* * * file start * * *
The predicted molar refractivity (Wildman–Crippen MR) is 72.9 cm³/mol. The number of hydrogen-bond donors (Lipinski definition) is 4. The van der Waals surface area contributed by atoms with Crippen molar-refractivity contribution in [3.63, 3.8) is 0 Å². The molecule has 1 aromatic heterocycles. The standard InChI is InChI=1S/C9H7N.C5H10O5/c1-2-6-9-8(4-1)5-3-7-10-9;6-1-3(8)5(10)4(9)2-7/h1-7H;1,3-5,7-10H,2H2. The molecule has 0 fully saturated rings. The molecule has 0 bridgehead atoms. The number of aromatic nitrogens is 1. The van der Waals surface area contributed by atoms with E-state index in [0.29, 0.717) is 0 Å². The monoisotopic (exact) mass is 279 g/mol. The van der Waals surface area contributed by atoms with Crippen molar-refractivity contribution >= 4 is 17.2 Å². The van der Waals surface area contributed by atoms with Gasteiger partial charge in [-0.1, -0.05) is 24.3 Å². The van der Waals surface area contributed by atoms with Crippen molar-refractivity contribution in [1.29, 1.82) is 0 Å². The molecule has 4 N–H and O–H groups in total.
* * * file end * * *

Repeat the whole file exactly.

The predicted molar refractivity (Wildman–Crippen MR) is 72.9 cm³/mol. The number of hydrogen-bond donors (Lipinski definition) is 4. The van der Waals surface area contributed by atoms with Crippen molar-refractivity contribution in [3.63, 3.8) is 0 Å². The molecule has 1 aromatic heterocycles. The standard InChI is InChI=1S/C9H7N.C5H10O5/c1-2-6-9-8(4-1)5-3-7-10-9;6-1-3(8)5(10)4(9)2-7/h1-7H;1,3-5,7-10H,2H2. The molecule has 0 fully saturated rings. The molecule has 0 bridgehead atoms. The number of aromatic nitrogens is 1. The van der Waals surface area contributed by atoms with E-state index in [0.29, 0.717) is 0 Å². The monoisotopic (exact) mass is 279 g/mol. The van der Waals surface area contributed by atoms with Crippen molar-refractivity contribution >= 4 is 17.2 Å². The van der Waals surface area contributed by atoms with Gasteiger partial charge in [-0.1, -0.05) is 24.3 Å². The van der Waals surface area contributed by atoms with Crippen molar-refractivity contribution in [1.29, 1.82) is 0 Å². The molecule has 4 N–H and O–H groups in total.